Number Ones: #131


  • PRINCE Alphabet St. (Paisley Park)
  • Week Ending 7th May 1988
  • 2 Weeks At #1

Following #1s on my Top 40 in 1984, 1985 and 1986, Prince failed to reach the summit with any of the singles from Sign O The Times in 1987. No fewer than three of them made #2 (the title track, If I Was Your Girlfriend and I Could Never Take The Place Of Your Man), while U Got The Look got to #3 in a very congested period (Pet Shop Boys, U2, Yello and Depeche Mode all vying for honours). However, this may have been part of a wider issue with my personal charts at the time, since many of my favourite albums in 1987 could tell much the same story (Hysteria, Solitude Standing, Tango In The Night and most ridiculously of all, Actually).

Come the next dose of Royal genius, a breezy jam centred on a simple guitar lick and a synth drum rhythm that’s typically just enough behind the beat to create a uniquely Prince sound, would the same fate befall it?


Prince being Prince, and this being the late 1980s of course, there was precious time to stand still. A new album, a new era, was now a yearly treat and the period from early 1986 through to 1988 proved exceptionally fertile (and not a little complicated). From an official perspective alone, it was prolific enough with Parade leading almost straight into Sign O The Times, and Lovesexy coming just over 12 months after that.  Yet the 1985/86 sessions had yielded all manner of possible releases, from single to double – to even treble – albums with titles such as Dream Factory and Crystal Ball.

Material from all of these, plus a whole project under his Camille alter-ego, provided the bulk of the songs for what eventually became a downsized Sign O The Times, with the rest confined to bootlegs or locked away in The Vault at his Paisley Park HQ (at least until the Super Deluxe Edition’s arrival in 2020). So the picture painted by what actually got released to the public didn’t always match the activity going on in the studio; Prince moulding, trimming and refashioning his work in a mind-boggling variety of ways.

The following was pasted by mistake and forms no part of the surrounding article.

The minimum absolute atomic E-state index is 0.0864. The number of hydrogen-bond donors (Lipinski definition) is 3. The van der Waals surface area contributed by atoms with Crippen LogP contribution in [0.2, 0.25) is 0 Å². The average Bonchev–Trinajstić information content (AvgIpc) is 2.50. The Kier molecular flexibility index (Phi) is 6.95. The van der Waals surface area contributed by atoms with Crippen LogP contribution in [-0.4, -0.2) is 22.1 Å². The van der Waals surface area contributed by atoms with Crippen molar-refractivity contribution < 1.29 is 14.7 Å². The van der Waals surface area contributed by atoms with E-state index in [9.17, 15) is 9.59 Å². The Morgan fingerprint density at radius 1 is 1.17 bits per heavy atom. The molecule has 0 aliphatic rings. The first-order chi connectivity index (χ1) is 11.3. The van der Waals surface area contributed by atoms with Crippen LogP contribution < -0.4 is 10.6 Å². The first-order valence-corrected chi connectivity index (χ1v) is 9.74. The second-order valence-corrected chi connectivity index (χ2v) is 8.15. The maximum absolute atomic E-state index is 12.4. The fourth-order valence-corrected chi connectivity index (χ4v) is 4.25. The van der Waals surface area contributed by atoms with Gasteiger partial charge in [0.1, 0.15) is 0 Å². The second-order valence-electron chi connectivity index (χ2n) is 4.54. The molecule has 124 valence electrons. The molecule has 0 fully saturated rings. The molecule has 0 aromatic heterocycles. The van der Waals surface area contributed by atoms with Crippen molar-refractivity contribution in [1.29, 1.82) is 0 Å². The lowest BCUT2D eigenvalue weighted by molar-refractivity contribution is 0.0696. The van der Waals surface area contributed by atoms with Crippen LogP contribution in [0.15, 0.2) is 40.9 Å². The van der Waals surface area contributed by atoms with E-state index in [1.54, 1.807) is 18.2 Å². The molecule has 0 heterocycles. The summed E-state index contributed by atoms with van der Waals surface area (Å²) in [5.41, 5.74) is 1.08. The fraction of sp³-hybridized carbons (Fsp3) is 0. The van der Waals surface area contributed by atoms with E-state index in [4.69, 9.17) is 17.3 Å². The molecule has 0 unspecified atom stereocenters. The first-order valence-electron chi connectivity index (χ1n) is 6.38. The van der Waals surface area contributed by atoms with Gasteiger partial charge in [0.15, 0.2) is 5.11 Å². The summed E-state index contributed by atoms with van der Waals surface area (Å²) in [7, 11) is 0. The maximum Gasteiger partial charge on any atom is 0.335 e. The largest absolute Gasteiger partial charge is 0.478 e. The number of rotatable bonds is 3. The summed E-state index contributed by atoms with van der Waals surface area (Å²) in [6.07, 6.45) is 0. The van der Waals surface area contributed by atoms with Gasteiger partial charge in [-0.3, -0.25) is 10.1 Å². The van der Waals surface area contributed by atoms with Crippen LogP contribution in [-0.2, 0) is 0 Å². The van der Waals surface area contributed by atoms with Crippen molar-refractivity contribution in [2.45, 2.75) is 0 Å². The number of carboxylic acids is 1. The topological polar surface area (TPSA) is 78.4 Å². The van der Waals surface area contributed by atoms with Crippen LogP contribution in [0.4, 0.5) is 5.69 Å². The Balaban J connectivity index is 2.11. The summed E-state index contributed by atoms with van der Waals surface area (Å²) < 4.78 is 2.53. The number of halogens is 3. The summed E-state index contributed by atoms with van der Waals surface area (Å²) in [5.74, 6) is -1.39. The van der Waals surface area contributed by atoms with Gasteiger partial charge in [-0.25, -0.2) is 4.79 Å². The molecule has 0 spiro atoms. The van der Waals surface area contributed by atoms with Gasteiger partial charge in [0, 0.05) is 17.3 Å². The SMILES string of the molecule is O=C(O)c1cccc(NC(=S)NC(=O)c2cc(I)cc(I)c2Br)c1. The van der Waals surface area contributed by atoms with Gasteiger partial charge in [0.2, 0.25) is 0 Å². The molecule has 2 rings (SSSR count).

At face value, the run of albums from Sign… to the infamous Black Album and then the apparent volte-face to Lovesexy‘s overwhelming brightness tells a story of an artist’s muse becoming dark, darker still, and then emerging from the aftermath in a more playful positivity. In truth, these conflicting aspects of his work were always there, side by side, it’s just the way he chose to present them to us (perhaps with some interference from Warner Brothers) which shaped the narrative.

Nonetheless, Alphabet St. – the first new music from Prince in 1988, was a surprise in its simplicity and upbeat tone. Zany, idiosyncratic….and very funny….a little bit sly, a little bit naughty, and yet it could almost pass for something from Sesame Street when the chorus kicks in. So clever, it’s absurd!

The 7″ mix runs to barely 3 minutes, making its entrance with a defiant “NO!” before the beat kicks in, and if there is more enjoyable example of Prince’s effortless pop genius in his entire catalogue then I haven’t heard it.

Alphabet St. did rather raise my expectations for the album it trailed; Lovesexy could never be another Sign…, and it obviously lacked the intrigue surrounding The Black Album, which would have been a guerrilla release to catch everyone by surprise. It felt like a deliberate shift in tone, one that worked perfectly on the single but strangely palled over the course of 45 relentless minutes. The happy chaos of Alphabet St. itself was stretched to almost double its 7″ length. Horny ponies are duly checked.

The cluttered-but-shiny production, the cartoonish vibe, the sense of barely-contained sonic indulgence….when it worked, the results were wonderful (I Wish U Heaven is suitably sublime), but all too often it ended up a bit of a mess (Dance On, Glam Slam). The excessive approach almost does for the title track, where a frenetic orgy of silly high-pitched voices and heavy breathing threaten to derail a promising Little Red Corvette-type pop/rock gem.

Lovesexy was the point where my Prince fandom began to wobble. Not my loyalty, or hope that the next record would be a return to unparalleled brilliance, but how I responded to his music and the reduced impact each album would have for me. It’s actually a better record than I thought it was in 1988, and I prefer it to almost everything that came after (aside from Diamonds & Pearls, perhaps).

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